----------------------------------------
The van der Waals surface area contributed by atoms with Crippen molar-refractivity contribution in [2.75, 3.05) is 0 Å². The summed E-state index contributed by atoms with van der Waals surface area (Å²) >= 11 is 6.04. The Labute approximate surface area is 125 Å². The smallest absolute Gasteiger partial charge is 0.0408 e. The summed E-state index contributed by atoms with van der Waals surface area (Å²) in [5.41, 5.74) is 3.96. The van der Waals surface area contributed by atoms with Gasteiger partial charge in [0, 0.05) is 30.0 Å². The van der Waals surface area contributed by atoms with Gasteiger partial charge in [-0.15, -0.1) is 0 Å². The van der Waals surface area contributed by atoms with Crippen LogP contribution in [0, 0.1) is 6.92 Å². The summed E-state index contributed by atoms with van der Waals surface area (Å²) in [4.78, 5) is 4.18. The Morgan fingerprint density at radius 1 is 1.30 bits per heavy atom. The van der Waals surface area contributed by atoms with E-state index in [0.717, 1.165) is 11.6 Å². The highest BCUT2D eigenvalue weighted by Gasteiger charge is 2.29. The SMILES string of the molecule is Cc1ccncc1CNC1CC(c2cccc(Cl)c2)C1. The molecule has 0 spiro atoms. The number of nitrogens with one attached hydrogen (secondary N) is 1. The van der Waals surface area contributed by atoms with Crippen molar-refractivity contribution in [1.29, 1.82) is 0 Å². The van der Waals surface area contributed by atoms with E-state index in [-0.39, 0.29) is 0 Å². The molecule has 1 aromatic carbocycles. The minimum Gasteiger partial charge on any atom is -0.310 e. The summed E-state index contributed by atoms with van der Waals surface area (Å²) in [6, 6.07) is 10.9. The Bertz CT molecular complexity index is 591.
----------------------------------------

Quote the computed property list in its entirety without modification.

The van der Waals surface area contributed by atoms with Crippen molar-refractivity contribution in [2.75, 3.05) is 0 Å². The summed E-state index contributed by atoms with van der Waals surface area (Å²) >= 11 is 6.04. The Labute approximate surface area is 125 Å². The smallest absolute Gasteiger partial charge is 0.0408 e. The summed E-state index contributed by atoms with van der Waals surface area (Å²) in [5.41, 5.74) is 3.96. The van der Waals surface area contributed by atoms with Gasteiger partial charge in [0, 0.05) is 30.0 Å². The van der Waals surface area contributed by atoms with Gasteiger partial charge in [-0.15, -0.1) is 0 Å². The van der Waals surface area contributed by atoms with Crippen LogP contribution in [0, 0.1) is 6.92 Å². The summed E-state index contributed by atoms with van der Waals surface area (Å²) in [4.78, 5) is 4.18. The Morgan fingerprint density at radius 1 is 1.30 bits per heavy atom. The van der Waals surface area contributed by atoms with E-state index in [0.717, 1.165) is 11.6 Å². The highest BCUT2D eigenvalue weighted by Gasteiger charge is 2.29. The SMILES string of the molecule is Cc1ccncc1CNC1CC(c2cccc(Cl)c2)C1. The molecule has 0 spiro atoms. The number of nitrogens with one attached hydrogen (secondary N) is 1. The van der Waals surface area contributed by atoms with Crippen molar-refractivity contribution in [1.29, 1.82) is 0 Å². The van der Waals surface area contributed by atoms with E-state index in [-0.39, 0.29) is 0 Å². The molecule has 1 aromatic carbocycles. The minimum Gasteiger partial charge on any atom is -0.310 e. The summed E-state index contributed by atoms with van der Waals surface area (Å²) in [6, 6.07) is 10.9. The Bertz CT molecular complexity index is 591.